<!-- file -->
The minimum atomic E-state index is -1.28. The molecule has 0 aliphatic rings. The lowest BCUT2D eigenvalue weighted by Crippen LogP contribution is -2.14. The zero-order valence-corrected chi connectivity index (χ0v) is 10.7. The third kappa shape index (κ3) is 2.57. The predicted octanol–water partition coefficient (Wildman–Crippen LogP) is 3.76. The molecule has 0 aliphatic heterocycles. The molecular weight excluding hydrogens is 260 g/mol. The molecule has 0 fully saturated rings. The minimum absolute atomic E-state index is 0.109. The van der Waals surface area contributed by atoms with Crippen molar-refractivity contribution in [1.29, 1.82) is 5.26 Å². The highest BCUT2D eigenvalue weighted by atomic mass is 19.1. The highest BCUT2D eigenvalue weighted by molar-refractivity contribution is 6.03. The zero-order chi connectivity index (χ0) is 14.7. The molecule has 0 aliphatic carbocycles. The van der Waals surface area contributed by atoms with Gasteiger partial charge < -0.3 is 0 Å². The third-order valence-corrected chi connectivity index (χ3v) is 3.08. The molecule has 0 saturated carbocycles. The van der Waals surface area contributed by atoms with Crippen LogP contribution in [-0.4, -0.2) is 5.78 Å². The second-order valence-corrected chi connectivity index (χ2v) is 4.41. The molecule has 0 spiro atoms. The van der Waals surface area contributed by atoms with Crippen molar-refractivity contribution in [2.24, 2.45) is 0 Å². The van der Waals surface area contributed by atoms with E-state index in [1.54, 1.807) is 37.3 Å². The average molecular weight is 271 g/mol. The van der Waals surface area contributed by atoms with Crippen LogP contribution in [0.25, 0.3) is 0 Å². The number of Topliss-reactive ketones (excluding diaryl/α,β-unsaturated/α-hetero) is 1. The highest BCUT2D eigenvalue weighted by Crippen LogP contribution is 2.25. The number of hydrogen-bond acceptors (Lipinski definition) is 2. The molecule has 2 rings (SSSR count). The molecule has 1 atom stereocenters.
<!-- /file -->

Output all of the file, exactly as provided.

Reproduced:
The minimum atomic E-state index is -1.28. The molecule has 0 aliphatic rings. The lowest BCUT2D eigenvalue weighted by Crippen LogP contribution is -2.14. The zero-order valence-corrected chi connectivity index (χ0v) is 10.7. The third kappa shape index (κ3) is 2.57. The predicted octanol–water partition coefficient (Wildman–Crippen LogP) is 3.76. The molecule has 0 aliphatic heterocycles. The molecular weight excluding hydrogens is 260 g/mol. The molecule has 0 fully saturated rings. The minimum absolute atomic E-state index is 0.109. The van der Waals surface area contributed by atoms with Crippen molar-refractivity contribution in [1.29, 1.82) is 5.26 Å². The highest BCUT2D eigenvalue weighted by atomic mass is 19.1. The highest BCUT2D eigenvalue weighted by molar-refractivity contribution is 6.03. The zero-order chi connectivity index (χ0) is 14.7. The molecule has 0 aliphatic carbocycles. The van der Waals surface area contributed by atoms with Gasteiger partial charge < -0.3 is 0 Å². The third-order valence-corrected chi connectivity index (χ3v) is 3.08. The molecule has 0 saturated carbocycles. The van der Waals surface area contributed by atoms with Crippen LogP contribution in [-0.4, -0.2) is 5.78 Å². The second-order valence-corrected chi connectivity index (χ2v) is 4.41. The molecule has 0 spiro atoms. The van der Waals surface area contributed by atoms with Crippen molar-refractivity contribution in [2.24, 2.45) is 0 Å². The van der Waals surface area contributed by atoms with E-state index in [1.54, 1.807) is 37.3 Å². The average molecular weight is 271 g/mol. The van der Waals surface area contributed by atoms with Crippen LogP contribution in [0.25, 0.3) is 0 Å². The number of Topliss-reactive ketones (excluding diaryl/α,β-unsaturated/α-hetero) is 1. The highest BCUT2D eigenvalue weighted by Crippen LogP contribution is 2.25. The number of hydrogen-bond acceptors (Lipinski definition) is 2. The molecule has 2 rings (SSSR count). The molecule has 1 atom stereocenters.